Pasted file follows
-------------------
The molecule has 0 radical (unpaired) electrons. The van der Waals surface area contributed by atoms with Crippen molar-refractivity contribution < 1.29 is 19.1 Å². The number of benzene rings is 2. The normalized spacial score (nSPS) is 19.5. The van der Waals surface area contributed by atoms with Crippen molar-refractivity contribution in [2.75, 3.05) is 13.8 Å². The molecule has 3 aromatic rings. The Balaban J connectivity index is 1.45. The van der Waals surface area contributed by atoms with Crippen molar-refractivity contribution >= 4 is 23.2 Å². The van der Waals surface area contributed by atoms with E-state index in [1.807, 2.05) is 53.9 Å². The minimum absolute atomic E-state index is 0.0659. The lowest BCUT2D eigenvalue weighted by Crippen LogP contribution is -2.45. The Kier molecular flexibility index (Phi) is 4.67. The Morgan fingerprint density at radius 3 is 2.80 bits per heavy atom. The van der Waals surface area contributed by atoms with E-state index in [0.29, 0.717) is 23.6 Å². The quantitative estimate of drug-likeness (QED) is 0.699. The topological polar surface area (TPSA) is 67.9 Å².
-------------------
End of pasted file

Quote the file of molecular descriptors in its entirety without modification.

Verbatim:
The molecule has 0 radical (unpaired) electrons. The van der Waals surface area contributed by atoms with Crippen molar-refractivity contribution < 1.29 is 19.1 Å². The number of benzene rings is 2. The normalized spacial score (nSPS) is 19.5. The van der Waals surface area contributed by atoms with Crippen molar-refractivity contribution in [2.75, 3.05) is 13.8 Å². The molecule has 3 aromatic rings. The Balaban J connectivity index is 1.45. The van der Waals surface area contributed by atoms with Crippen molar-refractivity contribution >= 4 is 23.2 Å². The van der Waals surface area contributed by atoms with E-state index in [1.807, 2.05) is 53.9 Å². The minimum absolute atomic E-state index is 0.0659. The lowest BCUT2D eigenvalue weighted by Crippen LogP contribution is -2.45. The Kier molecular flexibility index (Phi) is 4.67. The Morgan fingerprint density at radius 3 is 2.80 bits per heavy atom. The van der Waals surface area contributed by atoms with E-state index in [0.29, 0.717) is 23.6 Å². The quantitative estimate of drug-likeness (QED) is 0.699. The topological polar surface area (TPSA) is 67.9 Å².